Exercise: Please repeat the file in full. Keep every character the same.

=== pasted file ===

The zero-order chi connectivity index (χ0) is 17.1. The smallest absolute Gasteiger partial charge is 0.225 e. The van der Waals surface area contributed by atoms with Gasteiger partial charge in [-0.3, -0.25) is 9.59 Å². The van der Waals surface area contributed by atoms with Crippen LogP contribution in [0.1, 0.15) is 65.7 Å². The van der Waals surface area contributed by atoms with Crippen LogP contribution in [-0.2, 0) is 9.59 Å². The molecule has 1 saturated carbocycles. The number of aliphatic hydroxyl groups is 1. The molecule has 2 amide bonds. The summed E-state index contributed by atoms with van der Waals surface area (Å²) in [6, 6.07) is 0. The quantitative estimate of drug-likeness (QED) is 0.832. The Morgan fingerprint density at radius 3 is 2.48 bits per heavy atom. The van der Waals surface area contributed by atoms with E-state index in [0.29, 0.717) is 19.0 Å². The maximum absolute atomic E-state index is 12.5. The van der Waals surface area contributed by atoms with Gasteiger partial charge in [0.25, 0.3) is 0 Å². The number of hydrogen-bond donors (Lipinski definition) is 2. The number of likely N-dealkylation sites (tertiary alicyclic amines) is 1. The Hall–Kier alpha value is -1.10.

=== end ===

The zero-order chi connectivity index (χ0) is 17.1. The smallest absolute Gasteiger partial charge is 0.225 e. The van der Waals surface area contributed by atoms with Gasteiger partial charge in [-0.3, -0.25) is 9.59 Å². The van der Waals surface area contributed by atoms with Crippen LogP contribution in [0.1, 0.15) is 65.7 Å². The van der Waals surface area contributed by atoms with Crippen LogP contribution in [-0.2, 0) is 9.59 Å². The molecule has 1 saturated carbocycles. The number of aliphatic hydroxyl groups is 1. The molecule has 2 amide bonds. The summed E-state index contributed by atoms with van der Waals surface area (Å²) in [6, 6.07) is 0. The quantitative estimate of drug-likeness (QED) is 0.832. The Morgan fingerprint density at radius 3 is 2.48 bits per heavy atom. The van der Waals surface area contributed by atoms with E-state index in [0.29, 0.717) is 19.0 Å². The maximum absolute atomic E-state index is 12.5. The van der Waals surface area contributed by atoms with Gasteiger partial charge in [0.25, 0.3) is 0 Å². The number of hydrogen-bond donors (Lipinski definition) is 2. The number of likely N-dealkylation sites (tertiary alicyclic amines) is 1. The Hall–Kier alpha value is -1.10.